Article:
Williams v. Northville Attributes

Time required:
2-3 hours
Number of participants:
5
Teams involved:
Yes
Agent present:
Lawyer
Neutral third party present:
Mediator
Scoreable:
No
Teaching notes available:
Yes

PON Teaching Negotiation Resource Center

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Soft copy vs. hard copy

You may order this role simulation in either soft copy (electronic) or hard copy (paper) format. If you select the soft copy option, you will receive an e-mail with a URL (website address) from which you may download an electronic file in Adobe Acrobat PDF format. You will have one week to download your materials from when you receive the email. You are then only authorized to use, print, or share the materials as many times as the number of copies you purchase. The TNRC charges for use of this simulation on a per-participant basis. Therefore, you must purchase a separate copy of this simulation for each person who will be participating, regardless of the number of roles in the simulation. You will only receive a link to one electronic file, which includes all general instructions, confidential instructions, and any teaching notes for the simulation. You should separate out the instructions before distributing to participants.

If you select the hard copy option, you will receive paper copies of this role simulation via the shipping method you select.

For additional information about the soft copy option, please visit our FAQ section, or contact the PON Teaching Negotiation Resource Center at tnrc@law.harvard.edu or 800-258-4406 (within the U.S.) or 301-528-2676 (outside the U.S.).

Please note: At the present time, Teaching Negotiation Resource Center soft copies are compatible with the following versions of the Adobe Acrobat Reader: English, German, French, Spanish, Swedish, Portuguese, Japanese, and Korean. If you have a different version of the Acrobat Reader, you may wish to download one of these at http://www.adobe.com/products/acrobat/readstep2.html, or contact the PON Teaching Negotiation Resource Center at tnrc@law.harvard.edu, 800-258-4406 (within the U.S.), or 301-528-2676 (outside the U.S.) for further assistance. This restriction does not apply to the freely available Teacher’s Package Review Copies.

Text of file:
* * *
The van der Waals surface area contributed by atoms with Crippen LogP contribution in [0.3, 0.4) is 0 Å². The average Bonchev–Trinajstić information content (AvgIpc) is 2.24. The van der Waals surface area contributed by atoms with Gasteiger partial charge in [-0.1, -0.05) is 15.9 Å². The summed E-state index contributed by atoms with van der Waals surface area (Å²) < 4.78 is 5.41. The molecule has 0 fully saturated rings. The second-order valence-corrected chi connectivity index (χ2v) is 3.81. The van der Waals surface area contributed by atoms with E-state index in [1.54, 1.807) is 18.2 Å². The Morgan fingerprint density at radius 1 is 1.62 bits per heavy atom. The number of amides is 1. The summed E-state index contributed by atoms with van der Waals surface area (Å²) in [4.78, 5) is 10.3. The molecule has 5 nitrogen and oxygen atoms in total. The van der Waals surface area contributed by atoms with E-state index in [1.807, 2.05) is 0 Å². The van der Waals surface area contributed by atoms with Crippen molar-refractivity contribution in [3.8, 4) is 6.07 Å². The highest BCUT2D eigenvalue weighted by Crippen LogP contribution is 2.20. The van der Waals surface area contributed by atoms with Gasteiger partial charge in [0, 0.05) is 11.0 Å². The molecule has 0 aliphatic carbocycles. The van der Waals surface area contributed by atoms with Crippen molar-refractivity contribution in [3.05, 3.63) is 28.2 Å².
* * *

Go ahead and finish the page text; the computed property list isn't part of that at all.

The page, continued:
Ordering a single copy for review

If you wish to review the materials for a particular role simulation to decide whether you’d like to use it, a PDF, or soft copy, version of the Teacher’s Package for the simulation is available as a free download from the description page of most role simulations and case studies. All Teacher’s Packages include copies of all participant materials. In addition, some Teacher’s Packages (but not all) include additional teaching materials such as teaching notes or overhead masters.

Ordering copies for multiple participants

To order multiple copies of a role simulation for use in a course or workshop, simply enter the total number of participants in the box next to “Quantity.” There is no need to calculate how many of each role is required.

If you are ordering hard copies, the Teaching Negotiation Resource Center will calculate the appropriate numbers of each role to provide, based on the total number of participants. For example, if you wish to order a 2-party role simulation for use with a class of 30 students, you would enter “30” in the box next to “Quantity.” You then would receive 15 copies of one role and 15 copies of the other role, for use with your 30 participants. As another example, if you ordered 30 participant copies of a 6-party role simulation, you would receive 5 copies of each role.

In the event that the number of participant copies you order is not evenly divisible by the number of roles in the simulation, you will receive extra copies of one or more roles. Participants receiving the extra roles may partner with other participants playing the same role, thus negotiating as a team. So, for instance, if you ordered 31 copies of a 2-party role simulation, you would receive 15 copies of the first role and 16 copies of the second role. One of the participants playing the second role would partner with another participant playing that same role, and the two would negotiate as a team.